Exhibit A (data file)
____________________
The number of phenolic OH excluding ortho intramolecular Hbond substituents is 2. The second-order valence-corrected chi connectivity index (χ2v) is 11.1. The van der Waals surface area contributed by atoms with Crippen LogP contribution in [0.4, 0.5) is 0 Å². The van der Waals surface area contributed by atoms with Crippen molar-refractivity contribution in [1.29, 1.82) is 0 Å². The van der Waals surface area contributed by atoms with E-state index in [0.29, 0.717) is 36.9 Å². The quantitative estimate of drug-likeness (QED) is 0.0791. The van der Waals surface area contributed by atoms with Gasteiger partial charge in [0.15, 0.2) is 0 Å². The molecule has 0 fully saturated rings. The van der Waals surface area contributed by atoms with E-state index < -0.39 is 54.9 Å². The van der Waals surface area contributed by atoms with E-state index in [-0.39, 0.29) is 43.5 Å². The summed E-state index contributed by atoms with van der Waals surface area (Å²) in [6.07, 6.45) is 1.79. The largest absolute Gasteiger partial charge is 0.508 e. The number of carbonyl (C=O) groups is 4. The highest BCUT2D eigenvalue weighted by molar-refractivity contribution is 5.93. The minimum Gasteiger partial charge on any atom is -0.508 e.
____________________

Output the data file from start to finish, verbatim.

The number of phenolic OH excluding ortho intramolecular Hbond substituents is 2. The second-order valence-corrected chi connectivity index (χ2v) is 11.1. The van der Waals surface area contributed by atoms with Crippen LogP contribution in [0.4, 0.5) is 0 Å². The van der Waals surface area contributed by atoms with Crippen molar-refractivity contribution in [1.29, 1.82) is 0 Å². The van der Waals surface area contributed by atoms with E-state index in [0.29, 0.717) is 36.9 Å². The quantitative estimate of drug-likeness (QED) is 0.0791. The van der Waals surface area contributed by atoms with Gasteiger partial charge in [0.15, 0.2) is 0 Å². The molecule has 0 fully saturated rings. The van der Waals surface area contributed by atoms with E-state index < -0.39 is 54.9 Å². The van der Waals surface area contributed by atoms with E-state index in [-0.39, 0.29) is 43.5 Å². The summed E-state index contributed by atoms with van der Waals surface area (Å²) in [6.07, 6.45) is 1.79. The largest absolute Gasteiger partial charge is 0.508 e. The number of carbonyl (C=O) groups is 4. The highest BCUT2D eigenvalue weighted by molar-refractivity contribution is 5.93. The minimum Gasteiger partial charge on any atom is -0.508 e.